Friday, February 27, 2009

Beware -- Your government watch dogs are fading

Alarm bells should be ringing in your ears by now. You've seen, heard and read about the plight of America's newspapers.

Like every other industry hit hard by the crashing economy, many newspapers, including some of the "giants," are closing down or are at least seeking protection under Chapter 11 bankruptcy. Even in York, the local newspapers are feeling the pinch, and some staff has been laid off, others are working curtailed hours to save money.

The majority of Americans todaty have turned to the electronic media to get the latest news. It fits right in with the new generation's need to have immediate gratifcation in anything it does. But the turn-about has a hidden cost that these citizens aren't taking notice over.

The cost is about getting the facts -- the truth -- without bias or favor, fear or prejudice. That has always been the motto of most responsible newspapers (forget including the tabloids as bonafide newspapers!).

Newspapers go to great lengths to make sure the stories they present represent the facts without any slant in rhetoric. You, the reader, are to respond and make your own decisions about the facts given to you.

All opinions are limited to the editorial pages or articles clearly labeled. Columnists' works are labeled columns. Even an in-depth analysis is labeled as such. That was a responsibility each legitimate newspaper sought to keep straight, for your sake.

But that form of news presentation is rapidly biting the dust.

What is left is the electronic media, mostly television, and in some degree the Internet. So what is wrong with that?

Show my a television news channel and I'll tell you that you won't find one. The closest television came to legitimate news presentation was the original Cable News Network, known now by its letters CNN. When owner by Ted Turner, it held its work to a high standard and attempted to limit any casual comments by its anchors to a minimum. Ted Turner's other news spinoff, Headline News, was held to the same standard but was designed for those who can tune in only for a quick briefing of events. So its news stories were short and repeated over and over with updates as they came in.

Just the facts, ma'am.

But that has alll changed. Watch Headline News and you see shows with featured anchors who present everything from opinionated stories to full shows on a particular topic .... usually one that has some sex, violence or other oddity to it so they can hold your attention. Turn to CNN, and the same thing. The two channels are so closely similar it's hard to tell what the different purposes were anymore.

Then, you want even more opinionated viewpoints on the day's events, you can turn to MSNBC. The actual news are brief periods sandwiched in between such things as "Hardball," (sob), or "Keith Olberman," (who should go back to sports where he originated where they have the true liberties of using colorful story telling about events), and the latest dame of diatribe, Rachel Maddow.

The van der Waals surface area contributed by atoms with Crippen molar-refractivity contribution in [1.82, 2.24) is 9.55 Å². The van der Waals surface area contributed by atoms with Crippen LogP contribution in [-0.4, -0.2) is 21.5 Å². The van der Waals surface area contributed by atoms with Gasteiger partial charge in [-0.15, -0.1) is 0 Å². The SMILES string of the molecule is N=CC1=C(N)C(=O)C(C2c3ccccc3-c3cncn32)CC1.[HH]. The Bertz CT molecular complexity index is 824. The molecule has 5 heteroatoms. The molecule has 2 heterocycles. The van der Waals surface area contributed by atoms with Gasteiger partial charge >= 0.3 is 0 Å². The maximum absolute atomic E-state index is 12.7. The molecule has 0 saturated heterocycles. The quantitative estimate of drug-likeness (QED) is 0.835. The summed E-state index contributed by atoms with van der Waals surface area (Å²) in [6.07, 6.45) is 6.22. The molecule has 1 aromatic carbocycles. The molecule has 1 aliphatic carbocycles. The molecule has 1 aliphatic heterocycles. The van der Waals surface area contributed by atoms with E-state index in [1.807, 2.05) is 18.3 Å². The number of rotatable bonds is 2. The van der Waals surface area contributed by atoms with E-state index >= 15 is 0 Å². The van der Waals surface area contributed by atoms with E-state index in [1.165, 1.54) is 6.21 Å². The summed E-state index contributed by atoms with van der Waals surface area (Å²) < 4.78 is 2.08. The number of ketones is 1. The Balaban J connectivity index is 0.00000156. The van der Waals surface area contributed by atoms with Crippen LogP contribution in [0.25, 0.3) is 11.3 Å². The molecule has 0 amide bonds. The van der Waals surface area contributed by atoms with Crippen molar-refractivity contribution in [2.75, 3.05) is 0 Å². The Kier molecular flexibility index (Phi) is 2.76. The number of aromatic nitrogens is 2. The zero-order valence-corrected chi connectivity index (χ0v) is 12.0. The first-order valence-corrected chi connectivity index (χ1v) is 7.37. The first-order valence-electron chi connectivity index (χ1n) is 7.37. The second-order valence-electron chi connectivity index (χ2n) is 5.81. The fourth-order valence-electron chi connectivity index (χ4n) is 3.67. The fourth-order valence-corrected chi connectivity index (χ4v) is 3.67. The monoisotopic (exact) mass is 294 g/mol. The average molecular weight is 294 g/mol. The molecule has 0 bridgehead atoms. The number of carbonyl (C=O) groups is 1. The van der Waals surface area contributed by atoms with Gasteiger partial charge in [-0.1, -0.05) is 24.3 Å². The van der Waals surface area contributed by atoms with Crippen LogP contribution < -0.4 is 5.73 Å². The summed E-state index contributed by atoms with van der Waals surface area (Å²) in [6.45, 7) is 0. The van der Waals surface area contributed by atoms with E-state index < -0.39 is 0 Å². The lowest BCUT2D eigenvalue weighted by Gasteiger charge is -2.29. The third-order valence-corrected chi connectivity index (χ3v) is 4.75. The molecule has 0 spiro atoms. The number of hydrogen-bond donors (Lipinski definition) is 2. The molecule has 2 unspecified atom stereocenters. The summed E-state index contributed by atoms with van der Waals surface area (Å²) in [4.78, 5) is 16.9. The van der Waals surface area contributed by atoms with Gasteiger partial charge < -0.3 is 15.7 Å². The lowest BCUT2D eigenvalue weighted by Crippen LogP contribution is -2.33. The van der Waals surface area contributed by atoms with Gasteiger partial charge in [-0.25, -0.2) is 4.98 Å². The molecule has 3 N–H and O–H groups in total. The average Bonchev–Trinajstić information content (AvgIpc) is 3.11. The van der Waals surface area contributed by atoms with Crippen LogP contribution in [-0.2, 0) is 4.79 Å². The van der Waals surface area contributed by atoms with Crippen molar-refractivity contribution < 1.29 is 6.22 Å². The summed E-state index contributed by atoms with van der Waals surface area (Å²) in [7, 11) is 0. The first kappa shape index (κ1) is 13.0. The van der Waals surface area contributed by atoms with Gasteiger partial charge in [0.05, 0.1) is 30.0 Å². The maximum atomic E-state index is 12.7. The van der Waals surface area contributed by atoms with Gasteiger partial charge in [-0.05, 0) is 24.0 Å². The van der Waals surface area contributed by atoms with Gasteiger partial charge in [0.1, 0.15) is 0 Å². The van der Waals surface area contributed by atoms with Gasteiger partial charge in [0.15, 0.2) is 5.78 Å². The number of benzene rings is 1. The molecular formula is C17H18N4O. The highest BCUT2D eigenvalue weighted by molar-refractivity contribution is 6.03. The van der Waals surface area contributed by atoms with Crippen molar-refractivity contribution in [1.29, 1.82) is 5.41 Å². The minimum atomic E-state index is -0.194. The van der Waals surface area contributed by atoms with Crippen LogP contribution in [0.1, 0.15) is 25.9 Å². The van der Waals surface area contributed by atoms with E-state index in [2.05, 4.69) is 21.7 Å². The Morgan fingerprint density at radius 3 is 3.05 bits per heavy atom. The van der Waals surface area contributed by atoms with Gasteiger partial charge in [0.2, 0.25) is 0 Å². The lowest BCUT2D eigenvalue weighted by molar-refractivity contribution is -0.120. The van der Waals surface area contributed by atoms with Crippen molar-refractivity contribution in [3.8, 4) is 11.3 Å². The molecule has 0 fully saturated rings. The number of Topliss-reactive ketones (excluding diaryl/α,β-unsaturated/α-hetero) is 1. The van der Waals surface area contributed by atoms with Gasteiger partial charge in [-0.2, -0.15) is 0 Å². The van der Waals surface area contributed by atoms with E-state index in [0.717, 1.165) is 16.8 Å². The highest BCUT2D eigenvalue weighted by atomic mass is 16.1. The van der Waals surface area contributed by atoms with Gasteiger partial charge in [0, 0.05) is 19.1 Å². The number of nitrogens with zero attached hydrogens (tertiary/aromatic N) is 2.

And of course, the worst of the bunch, Fox News, which has such hypocrites as Bill O'Reilly, and Shawn Hannity and on and on. Why is Fox the worst? It is so slanted, so bad that they have to remind you every 15 to 29 minutes that their presentation is "fair and balanced." Give me a break.

So you see, while all these modern day electronic tricksters try to sway your opinion right or left, liberal or conservative, the newspaper staff continues to present the facts to you so you can create your own opinion about a subject or event.

See, you DO have a brain, and you ARE individual, and you have the RIGHT to your opinion. All you have to do is read the facts. Without bias or prejudice, fear or favor.

Thursday, February 5, 2009

TV's standards have slipped

There was a time when the technical standards for radio and television stations were pretty strict and regulated by the Federal Communications Commission. Things like deviations from assigned frequencies, audio levels and quality, video levels, and so on.

But times have changed.

In this computerized age, the computer takes precedence, not you, the TV viewer.

Example: On the morning of Wednesday, Feb. 4, on WGAL television, the Today show was televised as scheduled. But the station also wanted to display school closings because of weather conditions.

A public service, indeed. Much needed, no question about that. But what the station's computers do is squeeze the vertical portion of the Today show, but not the horizontal, so everyone looks like they shrunk and got fat.

There would have been a time the station would have been held to a higher, better standard: If you have to squeeze the picture, you do it proportionately.

What made it stand out like a sore thumb Wednesday morning was that there was a segment on the Today show which was showing how people age smoking vs. non-smoking, etc. So there we are, side-by-side photos of twins, and the "expert" (that in itself would be a future column to discuss!) is explaining how much "fatter" the one twin's face is compared to the other. Really? They both looked fat to begin with, because they were being transmitted in a distorted fashion.

C'mon, WGAL -- and other broadcasters -- program your computers so you can display a truthful proprotion of the scene being transmitted.

Our brains are being warped by enough weird crap and we don't need that to warp us further.